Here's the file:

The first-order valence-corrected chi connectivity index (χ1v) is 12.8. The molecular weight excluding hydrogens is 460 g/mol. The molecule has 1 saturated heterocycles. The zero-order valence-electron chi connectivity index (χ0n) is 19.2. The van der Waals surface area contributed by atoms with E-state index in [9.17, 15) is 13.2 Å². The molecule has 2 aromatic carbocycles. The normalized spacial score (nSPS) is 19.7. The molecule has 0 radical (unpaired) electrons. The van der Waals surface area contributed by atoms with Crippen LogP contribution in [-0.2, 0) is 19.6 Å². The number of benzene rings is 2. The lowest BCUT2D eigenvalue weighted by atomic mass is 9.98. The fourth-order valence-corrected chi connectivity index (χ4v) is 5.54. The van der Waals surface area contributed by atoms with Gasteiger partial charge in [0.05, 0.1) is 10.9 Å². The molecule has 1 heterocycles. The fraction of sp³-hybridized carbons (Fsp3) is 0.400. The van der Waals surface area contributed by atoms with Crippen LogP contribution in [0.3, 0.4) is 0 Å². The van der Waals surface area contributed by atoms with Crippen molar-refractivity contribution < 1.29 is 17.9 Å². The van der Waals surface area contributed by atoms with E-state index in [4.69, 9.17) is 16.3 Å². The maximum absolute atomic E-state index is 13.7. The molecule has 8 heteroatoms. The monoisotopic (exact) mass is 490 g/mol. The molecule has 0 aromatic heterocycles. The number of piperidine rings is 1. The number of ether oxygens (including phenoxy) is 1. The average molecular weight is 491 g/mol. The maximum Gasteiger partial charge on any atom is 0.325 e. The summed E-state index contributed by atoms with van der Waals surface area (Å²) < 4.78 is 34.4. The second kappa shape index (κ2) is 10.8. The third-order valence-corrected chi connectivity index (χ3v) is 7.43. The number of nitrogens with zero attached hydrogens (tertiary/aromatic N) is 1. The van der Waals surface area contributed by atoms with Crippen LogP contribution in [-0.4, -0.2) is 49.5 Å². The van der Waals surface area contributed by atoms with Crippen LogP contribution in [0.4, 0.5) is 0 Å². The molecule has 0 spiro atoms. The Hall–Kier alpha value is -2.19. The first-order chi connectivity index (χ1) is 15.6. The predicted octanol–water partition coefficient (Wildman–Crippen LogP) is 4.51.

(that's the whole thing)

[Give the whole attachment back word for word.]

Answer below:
The first-order valence-corrected chi connectivity index (χ1v) is 12.8. The molecular weight excluding hydrogens is 460 g/mol. The molecule has 1 saturated heterocycles. The zero-order valence-electron chi connectivity index (χ0n) is 19.2. The van der Waals surface area contributed by atoms with E-state index in [9.17, 15) is 13.2 Å². The molecule has 2 aromatic carbocycles. The normalized spacial score (nSPS) is 19.7. The molecule has 0 radical (unpaired) electrons. The van der Waals surface area contributed by atoms with Crippen LogP contribution in [-0.2, 0) is 19.6 Å². The number of benzene rings is 2. The lowest BCUT2D eigenvalue weighted by atomic mass is 9.98. The fourth-order valence-corrected chi connectivity index (χ4v) is 5.54. The van der Waals surface area contributed by atoms with Gasteiger partial charge in [0.05, 0.1) is 10.9 Å². The molecule has 1 heterocycles. The fraction of sp³-hybridized carbons (Fsp3) is 0.400. The van der Waals surface area contributed by atoms with Crippen LogP contribution in [0.3, 0.4) is 0 Å². The van der Waals surface area contributed by atoms with Crippen molar-refractivity contribution < 1.29 is 17.9 Å². The van der Waals surface area contributed by atoms with E-state index in [4.69, 9.17) is 16.3 Å². The maximum absolute atomic E-state index is 13.7. The molecule has 8 heteroatoms. The monoisotopic (exact) mass is 490 g/mol. The molecule has 0 aromatic heterocycles. The number of piperidine rings is 1. The number of ether oxygens (including phenoxy) is 1. The average molecular weight is 491 g/mol. The maximum Gasteiger partial charge on any atom is 0.325 e. The summed E-state index contributed by atoms with van der Waals surface area (Å²) < 4.78 is 34.4. The second kappa shape index (κ2) is 10.8. The third-order valence-corrected chi connectivity index (χ3v) is 7.43. The number of nitrogens with zero attached hydrogens (tertiary/aromatic N) is 1. The van der Waals surface area contributed by atoms with Crippen LogP contribution in [-0.4, -0.2) is 49.5 Å². The van der Waals surface area contributed by atoms with Crippen LogP contribution in [0.4, 0.5) is 0 Å². The molecule has 0 spiro atoms. The Hall–Kier alpha value is -2.19. The first-order chi connectivity index (χ1) is 15.6. The predicted octanol–water partition coefficient (Wildman–Crippen LogP) is 4.51.